What breaks my heart is that I never really got the chance to tell him how much he meant to me and how important he was in my life.  I also lament that I never got the chance to see his films while he was alive and discuss them with him.  Most of his films are not available on video and they certainly weren’t being shown in the late 80s and 90s when I knew him.  Only since moving to Los Angeles in 2000, has the opportunity finally presented itself for me to see his work.  I’ve now see SAVAGE SEVEN, THE STUNT MAN and PLAY IT AS IT LAYS all on the big screen.  The first time I saw one of his films, the minute I heard his voice and saw his face, it was like he was alive again.  It felt like I was getting to spend time with him again.  He looked and sounded so much like the Adam I remember.  It was surreal and comforting at the same time.


After the Q&A, I chatted with Richard Rush and told him about my time with Adam.  Then he invited me to see more of his films at the Egyptian and said we would speak again soon.  Mr. Rush was so nice and spoke so highly of Adam.  I turned around and started to cry.  My friend Lucas went with me and we decided to go out for dinner.  We sat in a cafe and ate frito pie, which we concluded was perfect meal to accompany a grindhouse night.

I would high encourage anyone to catch more Grindhouse movies AND also to catch the “New Hollywood” films of the 60s and 70s that will soon be playing at the Egyptian.  They will be showing PLAY IT AS IT LAYS again and some more Richard Rush films as well.  Check out the Filmradar calendar for times and details.

They are well worth taking a look at. 

 


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Karie (site owner) Written by Karie (site owner)
Nov. 26, 2005
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The Three Stooges Festival

Today I went to the beautiful Alex Theatre in Glendale for the yearly Thanksgiving Weekend THREE STOOGES FESTIVAL.  Believe it or not, I am one of the few females in the world who happens to LOVE the Three Stooges.  This year’s theme was “Curly and Shemp Go Nutz.”  The theme last year was “Stooge Coach” and featured all Stooge shorts set in the Wild West.  Each year they pick a different angle or theme, which I think is a really great programming idea.

The first short film they showed was called BEER AND PRETZELS from 1933.  This was one of the very first Stooge films and at the time they were still partnered with Ted Healy and were billed as “Ted Healy and His Stooges.”  It was really interesting to see the Stooges this early in their careers.  The short basically served to showcase several singing and dancing vaudville acts with the Stooges and Healy providing the comedy in between each act.  Personally I found Healy to be annoying and not very interesting to watch.  Even in the beginning, it is clear that the Stooges have an amazing knack for comedy and great chemistry as a team.  They eclipse Healy at every turn.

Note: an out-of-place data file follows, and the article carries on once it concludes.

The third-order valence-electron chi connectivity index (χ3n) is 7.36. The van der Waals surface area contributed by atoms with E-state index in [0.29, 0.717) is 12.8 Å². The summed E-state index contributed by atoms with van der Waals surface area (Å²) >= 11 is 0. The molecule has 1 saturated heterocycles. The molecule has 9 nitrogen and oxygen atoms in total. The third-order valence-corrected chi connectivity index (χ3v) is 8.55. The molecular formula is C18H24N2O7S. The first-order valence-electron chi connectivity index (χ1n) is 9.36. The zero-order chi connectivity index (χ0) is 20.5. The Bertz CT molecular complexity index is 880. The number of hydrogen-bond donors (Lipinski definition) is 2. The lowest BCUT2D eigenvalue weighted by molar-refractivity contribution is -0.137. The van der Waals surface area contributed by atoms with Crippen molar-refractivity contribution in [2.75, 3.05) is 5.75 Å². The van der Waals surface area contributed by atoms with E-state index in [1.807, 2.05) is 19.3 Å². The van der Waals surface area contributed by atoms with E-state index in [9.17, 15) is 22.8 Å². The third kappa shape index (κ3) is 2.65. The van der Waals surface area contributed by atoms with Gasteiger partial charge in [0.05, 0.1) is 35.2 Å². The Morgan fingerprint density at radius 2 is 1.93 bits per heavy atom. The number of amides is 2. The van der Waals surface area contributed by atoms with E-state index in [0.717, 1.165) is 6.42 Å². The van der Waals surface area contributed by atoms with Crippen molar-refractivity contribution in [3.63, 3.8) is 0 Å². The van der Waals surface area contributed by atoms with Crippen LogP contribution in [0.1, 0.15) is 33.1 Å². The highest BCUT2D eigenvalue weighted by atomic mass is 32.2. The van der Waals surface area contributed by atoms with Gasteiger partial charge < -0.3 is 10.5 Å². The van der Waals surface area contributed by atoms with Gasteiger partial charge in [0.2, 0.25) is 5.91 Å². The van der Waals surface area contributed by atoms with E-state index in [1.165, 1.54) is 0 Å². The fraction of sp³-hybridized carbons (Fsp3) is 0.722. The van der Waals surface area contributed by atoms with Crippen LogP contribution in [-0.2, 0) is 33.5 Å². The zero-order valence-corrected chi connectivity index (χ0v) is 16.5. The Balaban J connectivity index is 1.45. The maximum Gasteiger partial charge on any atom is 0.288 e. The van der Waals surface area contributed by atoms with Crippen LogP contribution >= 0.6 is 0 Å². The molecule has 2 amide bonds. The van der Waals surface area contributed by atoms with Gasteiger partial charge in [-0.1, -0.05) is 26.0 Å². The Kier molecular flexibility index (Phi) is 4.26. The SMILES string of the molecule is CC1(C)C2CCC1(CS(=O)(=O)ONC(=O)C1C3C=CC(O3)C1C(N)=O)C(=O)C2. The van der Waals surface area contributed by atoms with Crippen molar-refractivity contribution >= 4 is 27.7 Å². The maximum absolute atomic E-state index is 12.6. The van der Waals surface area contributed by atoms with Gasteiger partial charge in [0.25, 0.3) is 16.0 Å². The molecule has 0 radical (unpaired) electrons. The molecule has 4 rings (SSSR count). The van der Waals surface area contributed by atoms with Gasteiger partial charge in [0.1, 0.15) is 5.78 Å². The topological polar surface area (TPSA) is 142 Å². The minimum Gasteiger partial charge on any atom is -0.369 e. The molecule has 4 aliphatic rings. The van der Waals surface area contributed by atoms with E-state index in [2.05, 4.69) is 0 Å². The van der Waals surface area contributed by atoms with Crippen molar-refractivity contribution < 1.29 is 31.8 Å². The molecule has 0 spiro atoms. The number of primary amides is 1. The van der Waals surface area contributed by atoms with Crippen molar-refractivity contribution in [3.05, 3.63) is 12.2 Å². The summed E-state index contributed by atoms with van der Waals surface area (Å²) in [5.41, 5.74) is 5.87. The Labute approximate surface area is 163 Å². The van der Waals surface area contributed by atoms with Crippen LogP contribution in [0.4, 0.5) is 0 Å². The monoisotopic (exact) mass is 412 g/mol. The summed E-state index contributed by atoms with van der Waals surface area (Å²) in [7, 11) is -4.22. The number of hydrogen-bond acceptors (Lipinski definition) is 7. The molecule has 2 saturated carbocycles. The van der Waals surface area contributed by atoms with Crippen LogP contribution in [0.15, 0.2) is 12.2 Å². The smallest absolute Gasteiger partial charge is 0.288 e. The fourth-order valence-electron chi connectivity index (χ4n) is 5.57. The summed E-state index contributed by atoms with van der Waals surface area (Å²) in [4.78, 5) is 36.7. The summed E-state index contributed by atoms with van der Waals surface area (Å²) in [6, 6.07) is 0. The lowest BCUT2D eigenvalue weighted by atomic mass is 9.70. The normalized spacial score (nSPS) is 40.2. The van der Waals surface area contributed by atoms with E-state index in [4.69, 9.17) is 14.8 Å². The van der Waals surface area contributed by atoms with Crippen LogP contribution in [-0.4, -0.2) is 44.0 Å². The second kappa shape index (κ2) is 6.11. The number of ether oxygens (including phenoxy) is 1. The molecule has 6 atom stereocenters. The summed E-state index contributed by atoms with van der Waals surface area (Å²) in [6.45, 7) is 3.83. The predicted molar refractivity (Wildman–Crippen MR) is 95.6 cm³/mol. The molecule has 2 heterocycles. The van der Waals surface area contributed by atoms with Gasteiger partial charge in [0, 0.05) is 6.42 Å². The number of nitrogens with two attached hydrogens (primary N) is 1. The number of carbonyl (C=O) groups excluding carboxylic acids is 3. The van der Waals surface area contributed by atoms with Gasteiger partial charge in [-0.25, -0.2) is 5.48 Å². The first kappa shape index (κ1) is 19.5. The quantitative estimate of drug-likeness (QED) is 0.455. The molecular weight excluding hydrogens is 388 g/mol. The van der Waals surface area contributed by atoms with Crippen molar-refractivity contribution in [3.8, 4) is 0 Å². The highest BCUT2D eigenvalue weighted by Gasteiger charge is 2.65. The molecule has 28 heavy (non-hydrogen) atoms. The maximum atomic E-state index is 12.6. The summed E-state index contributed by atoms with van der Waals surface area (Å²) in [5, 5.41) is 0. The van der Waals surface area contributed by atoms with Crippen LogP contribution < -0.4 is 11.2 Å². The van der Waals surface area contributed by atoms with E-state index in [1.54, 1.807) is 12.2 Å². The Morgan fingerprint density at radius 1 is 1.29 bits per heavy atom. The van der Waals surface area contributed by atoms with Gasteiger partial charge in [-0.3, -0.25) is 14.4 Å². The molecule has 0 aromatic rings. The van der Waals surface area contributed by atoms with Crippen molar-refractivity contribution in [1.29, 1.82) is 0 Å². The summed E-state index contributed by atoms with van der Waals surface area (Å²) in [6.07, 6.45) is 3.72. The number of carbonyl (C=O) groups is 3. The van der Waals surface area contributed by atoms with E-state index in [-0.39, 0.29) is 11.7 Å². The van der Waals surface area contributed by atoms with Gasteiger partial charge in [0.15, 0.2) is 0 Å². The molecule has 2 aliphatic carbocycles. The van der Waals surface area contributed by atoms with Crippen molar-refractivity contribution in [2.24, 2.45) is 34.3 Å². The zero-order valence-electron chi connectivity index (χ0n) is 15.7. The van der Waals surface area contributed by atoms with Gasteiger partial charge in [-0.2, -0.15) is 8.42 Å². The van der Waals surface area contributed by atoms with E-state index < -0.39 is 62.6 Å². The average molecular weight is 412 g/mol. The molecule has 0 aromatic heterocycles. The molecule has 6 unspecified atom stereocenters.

They showed a particularly hilarious Stooge short entitled GRIPS GRUNTS AND GROANS from 1937.  In this short, the Stooges duck into a gym (to hide out from the police of course) and they befriend a giant wrestler named “Bustoff.”  He is about to wrestle in a very high stakes match with serious money being bet on him to win.  Shortly before the match, he gets drunk and the Stooges try everything to sober him up.  Curly accidentally knocks over a ton of steel barbels that hit him on the head and then a locker which crushes his body.  Sufficed to say, “Bustoff” is not able to step into the ring.  Larry and Moe insist that Curly take his place.  At the start of the match, Curly is being clobbered by his opponent, but Larry and Moe remember that the scent of “Wild Hyacinth” perfumes sends Curly into a violent frenzy.  They get the perfume and pour it all over Curly who proceeds to win the match and to beat everyone else in the entire stadium up as well.  I like Shemp, but Curly has always been my favorite and this film really shows him at his best! 

According to an article in the LA Times last week, seeing movies in a theatre on the big screen could very soon be a thing of the past.  With all due respect, I strongly disagree.  In spite of changes in the industry, I don’t think that experience will ever go away.  There is something magic about sitting in a theatre filled with people and experiencing a movie on the big screen.